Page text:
Best practice guidance for the diagnosis and management of cystic fibrosis-associated liver disease

Dominique Debray, Deirdre Kelly, Roderick Houwen, Birgitta Strandvik, Carla Colombo

Research output: Contribution to journalArticlepeer-review


Approximately 5-10% of cystic fibrosis (CF) patients develop multilobular cirrhosis during the first decade of life. Most CF patients later develop signs of portal hypertension with complications, mainly variceal bleeding. Liver failure usually occurs later, after the paediatric age. Annual screening for liver disease is recommended to detect pre-symptomatic signs and initiate ursodeoxycholic acid therapy, which might halt disease progression. Liver disease should be considered if at least two of the following variables are present: abnormal physical examination, persistently abnormal liver function tests and pathological ultrasonography. If there is diagnostic doubt, a liver biopsy is indicated. All CF patients with liver disease need annual follow-up to evaluate the development of cirrhosis, portal hypertension or liver failure. Management should focus on nutrition, prevention of bleeding and variceal decompression. Deterioration of pulmonary function is an important consideration for liver transplantation, particularly in children with hepatic dysfunction or advanced portal hypertension.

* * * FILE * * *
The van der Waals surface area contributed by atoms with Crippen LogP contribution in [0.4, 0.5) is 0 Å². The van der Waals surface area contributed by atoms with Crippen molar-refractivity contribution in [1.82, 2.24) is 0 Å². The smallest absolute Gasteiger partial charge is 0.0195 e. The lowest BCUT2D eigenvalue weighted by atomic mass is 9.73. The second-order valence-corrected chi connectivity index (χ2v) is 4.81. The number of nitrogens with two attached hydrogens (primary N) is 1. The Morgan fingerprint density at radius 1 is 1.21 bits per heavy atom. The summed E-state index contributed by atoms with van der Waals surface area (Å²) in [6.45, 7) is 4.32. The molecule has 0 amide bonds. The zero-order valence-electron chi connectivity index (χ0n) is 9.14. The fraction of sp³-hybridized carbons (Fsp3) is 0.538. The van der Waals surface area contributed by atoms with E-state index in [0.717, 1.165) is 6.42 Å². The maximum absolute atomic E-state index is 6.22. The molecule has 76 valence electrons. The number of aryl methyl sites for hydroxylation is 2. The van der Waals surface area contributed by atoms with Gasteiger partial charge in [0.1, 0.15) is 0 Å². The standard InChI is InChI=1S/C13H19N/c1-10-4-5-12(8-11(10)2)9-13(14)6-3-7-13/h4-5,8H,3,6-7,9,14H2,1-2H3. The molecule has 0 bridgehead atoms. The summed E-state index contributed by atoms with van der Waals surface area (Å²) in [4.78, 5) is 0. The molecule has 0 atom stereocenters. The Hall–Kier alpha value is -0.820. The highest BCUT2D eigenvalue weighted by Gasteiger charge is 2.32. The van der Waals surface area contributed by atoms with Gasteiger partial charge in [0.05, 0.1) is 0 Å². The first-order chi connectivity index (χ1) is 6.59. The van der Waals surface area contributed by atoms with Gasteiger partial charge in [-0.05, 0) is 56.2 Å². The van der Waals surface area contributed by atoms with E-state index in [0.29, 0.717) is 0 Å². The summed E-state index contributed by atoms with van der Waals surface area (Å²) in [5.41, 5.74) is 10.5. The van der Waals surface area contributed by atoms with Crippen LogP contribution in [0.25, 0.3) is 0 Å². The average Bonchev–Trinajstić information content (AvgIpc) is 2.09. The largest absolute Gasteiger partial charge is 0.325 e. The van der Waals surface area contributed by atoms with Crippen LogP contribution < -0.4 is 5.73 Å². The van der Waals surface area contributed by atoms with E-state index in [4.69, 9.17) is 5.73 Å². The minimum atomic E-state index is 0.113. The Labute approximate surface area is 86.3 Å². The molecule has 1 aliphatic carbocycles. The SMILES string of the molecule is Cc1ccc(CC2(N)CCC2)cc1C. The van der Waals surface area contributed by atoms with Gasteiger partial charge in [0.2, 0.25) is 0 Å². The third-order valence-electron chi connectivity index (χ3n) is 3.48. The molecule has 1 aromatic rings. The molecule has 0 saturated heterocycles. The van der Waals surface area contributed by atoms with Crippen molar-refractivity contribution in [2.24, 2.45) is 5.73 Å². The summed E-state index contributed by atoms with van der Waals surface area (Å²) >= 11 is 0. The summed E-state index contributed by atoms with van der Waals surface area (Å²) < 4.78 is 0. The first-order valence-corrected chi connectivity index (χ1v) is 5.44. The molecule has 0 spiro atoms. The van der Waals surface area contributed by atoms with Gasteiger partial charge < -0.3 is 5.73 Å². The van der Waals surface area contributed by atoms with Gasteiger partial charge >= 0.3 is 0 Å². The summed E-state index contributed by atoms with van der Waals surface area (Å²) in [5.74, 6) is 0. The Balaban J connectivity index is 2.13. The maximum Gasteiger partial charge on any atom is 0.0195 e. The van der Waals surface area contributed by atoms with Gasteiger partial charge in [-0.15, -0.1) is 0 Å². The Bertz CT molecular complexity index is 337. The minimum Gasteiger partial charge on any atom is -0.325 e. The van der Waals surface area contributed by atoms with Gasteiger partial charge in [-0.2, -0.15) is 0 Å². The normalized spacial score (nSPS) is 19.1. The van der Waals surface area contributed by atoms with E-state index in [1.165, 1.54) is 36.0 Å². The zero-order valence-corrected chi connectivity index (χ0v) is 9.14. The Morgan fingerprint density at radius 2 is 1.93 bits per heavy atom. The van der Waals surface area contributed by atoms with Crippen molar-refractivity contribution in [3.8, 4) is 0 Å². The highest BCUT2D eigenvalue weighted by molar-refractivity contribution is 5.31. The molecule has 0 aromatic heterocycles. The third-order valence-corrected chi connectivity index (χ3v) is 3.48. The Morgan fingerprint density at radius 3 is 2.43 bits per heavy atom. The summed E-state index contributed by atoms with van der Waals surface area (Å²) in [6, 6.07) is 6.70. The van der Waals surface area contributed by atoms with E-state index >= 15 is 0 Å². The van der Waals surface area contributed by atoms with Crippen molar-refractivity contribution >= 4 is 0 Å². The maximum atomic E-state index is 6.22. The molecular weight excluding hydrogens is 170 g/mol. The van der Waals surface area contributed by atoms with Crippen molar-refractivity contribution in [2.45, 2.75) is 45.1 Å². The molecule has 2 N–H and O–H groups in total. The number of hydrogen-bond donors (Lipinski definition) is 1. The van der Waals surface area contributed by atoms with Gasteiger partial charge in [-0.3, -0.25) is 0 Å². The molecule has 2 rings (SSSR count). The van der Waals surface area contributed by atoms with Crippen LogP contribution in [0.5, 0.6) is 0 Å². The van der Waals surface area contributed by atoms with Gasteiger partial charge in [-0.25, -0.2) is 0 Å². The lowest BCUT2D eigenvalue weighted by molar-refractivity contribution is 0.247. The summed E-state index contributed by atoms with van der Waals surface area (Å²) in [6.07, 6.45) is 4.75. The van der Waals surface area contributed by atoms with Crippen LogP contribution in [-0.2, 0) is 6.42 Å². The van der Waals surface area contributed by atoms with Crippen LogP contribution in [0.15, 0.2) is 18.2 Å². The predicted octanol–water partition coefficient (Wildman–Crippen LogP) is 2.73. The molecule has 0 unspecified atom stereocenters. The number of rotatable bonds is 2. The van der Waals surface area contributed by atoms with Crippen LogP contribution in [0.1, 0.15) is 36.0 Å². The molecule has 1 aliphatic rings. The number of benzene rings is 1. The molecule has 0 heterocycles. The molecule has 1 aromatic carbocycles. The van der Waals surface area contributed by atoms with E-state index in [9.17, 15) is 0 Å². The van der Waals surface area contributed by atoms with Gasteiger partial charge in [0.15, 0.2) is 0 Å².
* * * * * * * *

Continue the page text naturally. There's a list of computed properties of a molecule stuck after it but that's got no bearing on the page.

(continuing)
Original languageEnglish
JournalJournal of Cystic Fibrosis
Issue numberSUPPL. 2
Publication statusPublished - Jul 2011


  • Cystic fibrosis
  • Esophageal varices
  • Liver biopsy
  • Liver disease
  • Ultrasonography
  • Ursodeoxycholic acid

ASJC Scopus subject areas

  • Pulmonary and Respiratory Medicine
  • Pediatrics, Perinatology, and Child Health


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